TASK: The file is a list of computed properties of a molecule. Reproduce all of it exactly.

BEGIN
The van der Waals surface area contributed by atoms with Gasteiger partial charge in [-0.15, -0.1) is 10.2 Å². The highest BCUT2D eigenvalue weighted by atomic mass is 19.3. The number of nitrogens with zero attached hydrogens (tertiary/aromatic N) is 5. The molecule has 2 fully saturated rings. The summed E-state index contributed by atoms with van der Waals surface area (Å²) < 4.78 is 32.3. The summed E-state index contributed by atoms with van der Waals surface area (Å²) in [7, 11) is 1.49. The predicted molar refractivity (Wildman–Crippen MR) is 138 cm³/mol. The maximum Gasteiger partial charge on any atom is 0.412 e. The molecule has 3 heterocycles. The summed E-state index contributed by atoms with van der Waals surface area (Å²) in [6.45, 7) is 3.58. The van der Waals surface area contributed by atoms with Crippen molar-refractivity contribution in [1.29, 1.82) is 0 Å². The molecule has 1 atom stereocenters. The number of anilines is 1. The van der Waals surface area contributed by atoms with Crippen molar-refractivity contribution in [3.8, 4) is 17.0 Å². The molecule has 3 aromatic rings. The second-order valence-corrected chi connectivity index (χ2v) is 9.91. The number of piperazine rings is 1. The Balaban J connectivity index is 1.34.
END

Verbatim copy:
The van der Waals surface area contributed by atoms with Gasteiger partial charge in [-0.15, -0.1) is 10.2 Å². The highest BCUT2D eigenvalue weighted by atomic mass is 19.3. The number of nitrogens with zero attached hydrogens (tertiary/aromatic N) is 5. The molecule has 2 fully saturated rings. The summed E-state index contributed by atoms with van der Waals surface area (Å²) < 4.78 is 32.3. The summed E-state index contributed by atoms with van der Waals surface area (Å²) in [7, 11) is 1.49. The predicted molar refractivity (Wildman–Crippen MR) is 138 cm³/mol. The maximum Gasteiger partial charge on any atom is 0.412 e. The molecule has 3 heterocycles. The summed E-state index contributed by atoms with van der Waals surface area (Å²) in [6.45, 7) is 3.58. The van der Waals surface area contributed by atoms with Crippen molar-refractivity contribution in [1.29, 1.82) is 0 Å². The molecule has 1 atom stereocenters. The number of anilines is 1. The van der Waals surface area contributed by atoms with Crippen molar-refractivity contribution in [3.8, 4) is 17.0 Å². The molecule has 3 aromatic rings. The second-order valence-corrected chi connectivity index (χ2v) is 9.91. The number of piperazine rings is 1. The Balaban J connectivity index is 1.34.